Researchers at the University of Pittsburgh Center for Vaccine Research (CVR) have developed an engineered antimicrobial peptide effective against co-infection by bacterial microfilm and a virus, and as such is a possible new therapeutic agent against chronic and antibiotic-resistant infections. Importantly, the potential drug was tested against Pseudomonas aeruginosa, one of the primary and more dangerous bacterial strains causing lung infections in cystic fibrosis patients.
The article, “Simultaneous Antibiofilm and Antiviral Activities of an Engineered Antimicrobial Peptide during Virus-Bacterium Coinfection,” was published in the journal mSphere.
CF is a chronic and life-threatening disease caused by mutations in the CFTR gene, affecting the respiratory and digestive systems. The mutations lead to deficient chloride ion transport, and consequently the overproduction of extremely thick and viscous mucus, leading to poor lung clearance and function, and a higher risk for recurrent bacterial infections. The bacterial biofilms that form in the lining of CF patients’ airways often become resistant to antibiotics, rendering treatment ineffective.
The opportunistic gram-negative bacterium Pseudomonas aeruginosa is the major pathogen that affects the lungs of CF patients, often leading to chronic infection in those with compromised immune systems.
In previous studies, researchers showed that co-infection with virus promotes biofilm growth and increases bacterial drug-resistance, a growing concern in the medical community as some bacteria are now resistant to almost all existing antibiotics.
Researchers developed an engineered cationic antimicrobial peptide, or “eCAP,” which is basically a more efficient and synthetic version of naturally occurring antimicrobial peptides that are part of the human immune system defense.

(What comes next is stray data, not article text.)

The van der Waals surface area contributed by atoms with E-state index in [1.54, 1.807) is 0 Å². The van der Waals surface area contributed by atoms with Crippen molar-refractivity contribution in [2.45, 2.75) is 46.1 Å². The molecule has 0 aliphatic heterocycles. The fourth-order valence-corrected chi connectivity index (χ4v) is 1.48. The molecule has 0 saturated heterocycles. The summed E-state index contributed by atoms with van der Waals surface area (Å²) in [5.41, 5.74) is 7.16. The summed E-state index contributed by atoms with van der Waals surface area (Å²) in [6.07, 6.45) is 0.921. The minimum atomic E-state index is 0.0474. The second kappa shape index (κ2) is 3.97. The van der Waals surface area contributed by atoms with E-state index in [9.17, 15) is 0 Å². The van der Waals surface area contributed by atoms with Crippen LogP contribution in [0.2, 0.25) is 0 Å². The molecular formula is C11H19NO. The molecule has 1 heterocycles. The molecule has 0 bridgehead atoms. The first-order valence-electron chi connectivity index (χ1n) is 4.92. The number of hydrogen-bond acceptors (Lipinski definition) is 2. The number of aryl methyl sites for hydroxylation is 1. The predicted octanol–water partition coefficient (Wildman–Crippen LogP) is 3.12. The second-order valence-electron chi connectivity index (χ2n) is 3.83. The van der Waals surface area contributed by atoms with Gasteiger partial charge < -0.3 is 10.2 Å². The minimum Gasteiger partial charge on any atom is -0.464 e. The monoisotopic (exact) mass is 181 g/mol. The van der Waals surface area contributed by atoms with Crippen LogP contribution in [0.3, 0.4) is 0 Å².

Scientists tested these eCAPs in laboratory-grown biofilms of P. aeruginosa on cells that line the airways. One-hour treatment showed that eCAP is 50 times more effective at fighting these drug-resistant biofilms than conventional therapy, while not harming airway cells. Moreover, the researchers tested the molecules on airway cells first infected with the respiratory syncytial virus (RSV), known to cause serious infections and to help bacterial biofilm growth. Results here found that eCAP was 10 times more effective at fighting the biofilm in a virus-bacteria co-infection, and when used on airway cells infected only with RSV, it reduced the number of viable cells by more than 150-fold.
“This is really unusual. To the best of our knowledge, no other antibiotics out there work on both the bacteria and the virus during a co-infection,” the study’s senior author, Dr. Jennifer M. Bomberger, an assistant professor in Pitt’s Department of Microbiology and Molecular Genetics, said in a news release. “Antibiotic-resistant chronic infections are an urgent public health threat, and the development of new therapies has been painfully slow. So to see something work on a virus and the incredibly resistant biofilms that bacteria form is very exciting.”
“We’re incredibly encouraged by these results,” Dr. Ronald C. Montelaro, a study co-author, added. “Again and again, eCAPS are performing well in laboratory tests and mouse models. They’re an exciting possibility to help solve the antimicrobial-resistant superbug crisis that our world increasingly faces.”